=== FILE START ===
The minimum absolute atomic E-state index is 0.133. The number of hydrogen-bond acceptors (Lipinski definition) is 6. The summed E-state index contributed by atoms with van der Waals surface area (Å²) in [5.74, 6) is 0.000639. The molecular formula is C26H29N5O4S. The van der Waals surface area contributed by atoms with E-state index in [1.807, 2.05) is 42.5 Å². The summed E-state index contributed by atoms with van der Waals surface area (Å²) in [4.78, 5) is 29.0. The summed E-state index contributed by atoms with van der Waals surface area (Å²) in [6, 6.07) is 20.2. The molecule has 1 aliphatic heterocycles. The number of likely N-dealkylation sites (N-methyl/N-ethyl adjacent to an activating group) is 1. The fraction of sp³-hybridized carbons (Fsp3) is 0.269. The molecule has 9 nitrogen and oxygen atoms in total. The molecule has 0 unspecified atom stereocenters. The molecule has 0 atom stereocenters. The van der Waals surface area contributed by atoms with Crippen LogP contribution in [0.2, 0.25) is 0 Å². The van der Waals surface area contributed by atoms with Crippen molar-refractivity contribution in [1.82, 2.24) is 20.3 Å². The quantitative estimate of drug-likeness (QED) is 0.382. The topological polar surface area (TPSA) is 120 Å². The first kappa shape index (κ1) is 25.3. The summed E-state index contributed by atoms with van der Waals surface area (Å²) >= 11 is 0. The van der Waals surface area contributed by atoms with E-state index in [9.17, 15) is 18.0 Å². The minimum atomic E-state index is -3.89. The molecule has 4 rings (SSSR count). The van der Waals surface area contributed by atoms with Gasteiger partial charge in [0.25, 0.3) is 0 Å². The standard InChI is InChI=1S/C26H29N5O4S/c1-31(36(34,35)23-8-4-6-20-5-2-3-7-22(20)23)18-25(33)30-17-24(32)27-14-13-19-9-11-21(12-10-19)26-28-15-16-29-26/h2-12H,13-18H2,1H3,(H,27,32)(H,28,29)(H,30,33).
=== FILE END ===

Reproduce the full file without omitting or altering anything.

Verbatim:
The minimum absolute atomic E-state index is 0.133. The number of hydrogen-bond acceptors (Lipinski definition) is 6. The summed E-state index contributed by atoms with van der Waals surface area (Å²) in [5.74, 6) is 0.000639. The molecular formula is C26H29N5O4S. The van der Waals surface area contributed by atoms with E-state index in [1.807, 2.05) is 42.5 Å². The summed E-state index contributed by atoms with van der Waals surface area (Å²) in [4.78, 5) is 29.0. The summed E-state index contributed by atoms with van der Waals surface area (Å²) in [6, 6.07) is 20.2. The molecule has 1 aliphatic heterocycles. The number of likely N-dealkylation sites (N-methyl/N-ethyl adjacent to an activating group) is 1. The fraction of sp³-hybridized carbons (Fsp3) is 0.269. The molecule has 9 nitrogen and oxygen atoms in total. The molecule has 0 unspecified atom stereocenters. The molecule has 0 atom stereocenters. The van der Waals surface area contributed by atoms with Crippen LogP contribution in [0.2, 0.25) is 0 Å². The van der Waals surface area contributed by atoms with Crippen molar-refractivity contribution in [1.82, 2.24) is 20.3 Å². The quantitative estimate of drug-likeness (QED) is 0.382. The topological polar surface area (TPSA) is 120 Å². The first kappa shape index (κ1) is 25.3. The summed E-state index contributed by atoms with van der Waals surface area (Å²) >= 11 is 0. The van der Waals surface area contributed by atoms with E-state index in [9.17, 15) is 18.0 Å². The minimum atomic E-state index is -3.89. The molecule has 4 rings (SSSR count). The van der Waals surface area contributed by atoms with Gasteiger partial charge in [0.25, 0.3) is 0 Å². The standard InChI is InChI=1S/C26H29N5O4S/c1-31(36(34,35)23-8-4-6-20-5-2-3-7-22(20)23)18-25(33)30-17-24(32)27-14-13-19-9-11-21(12-10-19)26-28-15-16-29-26/h2-12H,13-18H2,1H3,(H,27,32)(H,28,29)(H,30,33).